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Parthenolecanium fletcheri (soft scale)

Fletcher scale. Photo: Tawny Simisky
Scientific Name: 
Parthenolecanium fletcheri (soft scale)
Common Name: 
Fletcher Scale
Growing Degree Days (GDD's): 
38-148 GDD's (overwintered nymphs); 1029-1388 GDD's (crawlers); 2515-2800 GDD's (crawlers), Base 50F, March 1st Start Date (Source: Cornell Cooperative Extension.)
Host Plant(s) Common Name (Scientific Name): 
Arborvitae (Thuja occidentalis)
Cypress (Cupressus spp.)
Juniper (Juniperus spp.)
Pachysandra (Pachysandra spp.)
Platycladus orientalis
Western red cedar (Thuja plicata)
Yew (Taxus spp.) *Damage caused.
Insect Description: 

The fletcher scale may also be referred to as the arborvitae soft scale and is easily confused with the European fruit lecanium (P. corni); however, the host ranges of the two species differ greatly (the European fruit lecanium is found on a much broader host range). There is one generation of fletcher scales per year. Second instar nymphs (immatures) overwinter. They begin to mature in May and females will lay (500-600; but up to 1000) eggs beneath their bulbous bodies by late May and early June. During this time of development in the spring, plant damage and honeydew may become especially obvious, particularly on yew. Sooty mold may grow on the honeydew. Fully mature females are hemispherical, 3/16th of an inch in length, and light brown. They are found on the twigs of their host. Crawlers may hatch from the eggs by June and crawl short distances to find a suitable location on the host plant to settle and feed. Crawlers are oval, flat, and yellowish in color and typically hatch from their eggs with synchronized timing. They may be found on host plant needles. Nymphs remain on the host plants through the fall and overwinter on the twigs or the needles. 

Damage to Host: 

This insect is typically a more serious pest of Taxus than arborvitae. It may weaken yew, cause foliage to drop, and result in a heavy coating of sooty mold on the foliage and twigs following copious amounts of honeydew production in the spring. Twigs and stems are the primary locations for this insect to be found on yew. In some cases where a heavy infestation is present, small shrubs may be killed. 


Scout for honeydew and sooty mold in the spring when overwintered nymphs are maturing into egg laying females. Look at terminal twigs for the puffed up females from the end of May to June. When populations are low, this insect may be difficult to find so flip twigs over and search multiple branches across multiple plants (if present).

Cultural Management: 

If heavily infested branches are found, given that the crawlers of this insect do not move too far from the dead females and the population may be limited to a small area at first, these branches can be pruned from the host and destroyed prior to egg hatch in June.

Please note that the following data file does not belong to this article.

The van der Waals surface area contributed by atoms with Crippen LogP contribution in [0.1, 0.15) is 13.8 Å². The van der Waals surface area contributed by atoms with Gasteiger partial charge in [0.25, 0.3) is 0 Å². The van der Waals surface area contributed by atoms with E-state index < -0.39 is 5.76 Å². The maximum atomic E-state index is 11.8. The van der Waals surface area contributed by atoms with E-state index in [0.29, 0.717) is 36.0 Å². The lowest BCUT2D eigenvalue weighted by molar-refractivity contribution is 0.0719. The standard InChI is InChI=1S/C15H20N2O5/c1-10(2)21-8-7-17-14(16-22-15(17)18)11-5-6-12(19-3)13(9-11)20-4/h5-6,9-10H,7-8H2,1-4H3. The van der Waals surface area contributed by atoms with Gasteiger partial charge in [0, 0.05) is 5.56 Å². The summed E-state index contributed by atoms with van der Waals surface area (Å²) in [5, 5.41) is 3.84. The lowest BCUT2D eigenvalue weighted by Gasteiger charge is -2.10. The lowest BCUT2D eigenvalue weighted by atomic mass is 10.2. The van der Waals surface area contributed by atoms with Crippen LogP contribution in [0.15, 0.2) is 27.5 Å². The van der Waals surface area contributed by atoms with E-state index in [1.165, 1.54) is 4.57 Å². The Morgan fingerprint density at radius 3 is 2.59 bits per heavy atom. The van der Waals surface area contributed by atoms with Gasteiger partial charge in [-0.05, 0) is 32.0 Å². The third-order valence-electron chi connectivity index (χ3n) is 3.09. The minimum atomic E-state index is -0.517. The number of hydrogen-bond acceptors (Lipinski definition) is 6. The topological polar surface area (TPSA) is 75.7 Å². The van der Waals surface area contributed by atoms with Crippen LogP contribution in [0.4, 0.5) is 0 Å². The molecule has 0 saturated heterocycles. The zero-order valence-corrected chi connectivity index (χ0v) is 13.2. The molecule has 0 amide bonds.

Natural Enemies & Biological Control: 

The fletcher scale is native to the United States and has a suite of natural enemies that should be protected by selecting reduced risk management options whenever management is deemed necessary. Natural enemies of the fletcher scale that have been reported include but are not limited to: a species of fungus weevil (Anthribidae: Anthribus nebulosus), parasitic wasps (Aphelinidae; Coccophagus fletcheri and Coccophagus lycimnia & Encyrtidae; Blastothrix spp., Cheiloneurus spp., Encyrtus spp., Metablastothrix spp., and Metaphycus spp.), and green lacewings (Chrysopidae; Pseudomallada prasinus).

Chemical Management: 

Abamectin (NL)

Acephate (NL)

Acetamiprid (L)

Azadirachtin (NL)

Buprofezin (NL)

Carbaryl (L)

Chlorpyrifos (N)

Clothianidin (NL)

Cyantraniliprole (NL)

Cyfluthrin (NL)

Dinotefuran (NL)

Flonicamid+cyclaniliprole (N)

Gamma-cyhalothrin (L)

Horticultural oil (L)

Imidacloprid (L)

Insecticidal soap (NL)

Lambda-cyhalothrin (L)

Malathion (L)

Neem oil (NL)

Pyrethrin+sulfur (NL)

Pyriproxyfen (eggs) (L)

Spinetoram+sulfoxaflor (N)


Active ingredients that may be applied systemically include: abamectin (injection), acephate (injection), acetamiprid (injection), azadirachtin (injection, soil drench), clothianidin (soil drench), cyantraniliprole (soil drench, soil injection), dinotefuran (soil drench), imidacloprid (soil drench), and neem oil (soil drench).

Make insecticide applications after bloom to protect pollinators. Applications at times of the day and temperatures when pollinators are less likely to be active can also reduce the risk of impacting their populations.

Note: Beginning July 1, 2022, neonicotinoid insecticides are classified as state restricted use for use on tree and shrub insect pests in Massachusetts. For more information, visit the MA Department of Agricultural Resources Pesticide Program.

Read and follow all label instructions for safety and proper use. If this guide contradicts language on the label, follow the most up-to-date instructions on the product label. Always confirm that the site you wish to treat and the pest you wish to manage are on the label before using any pesticide. Read the full disclaimer. Active ingredients labeled "L" indicate some products containing the active ingredient are labeled for landscape uses on trees or shrubs. Active ingredients labeled "N" indicate some products containing the active ingredient are labeled for use in nurseries. Always confirm allowable uses on product labels. This active ingredient list is based on what was registered for use in Massachusetts at the time of publication. This information changes rapidly and may not be up to date. If you are viewing this information from another state, check with your local Extension Service and State Pesticide Program for local uses and regulations. Active ingredient lists were last updated: January 2024. To check current product registrations in Massachusetts, please visit: .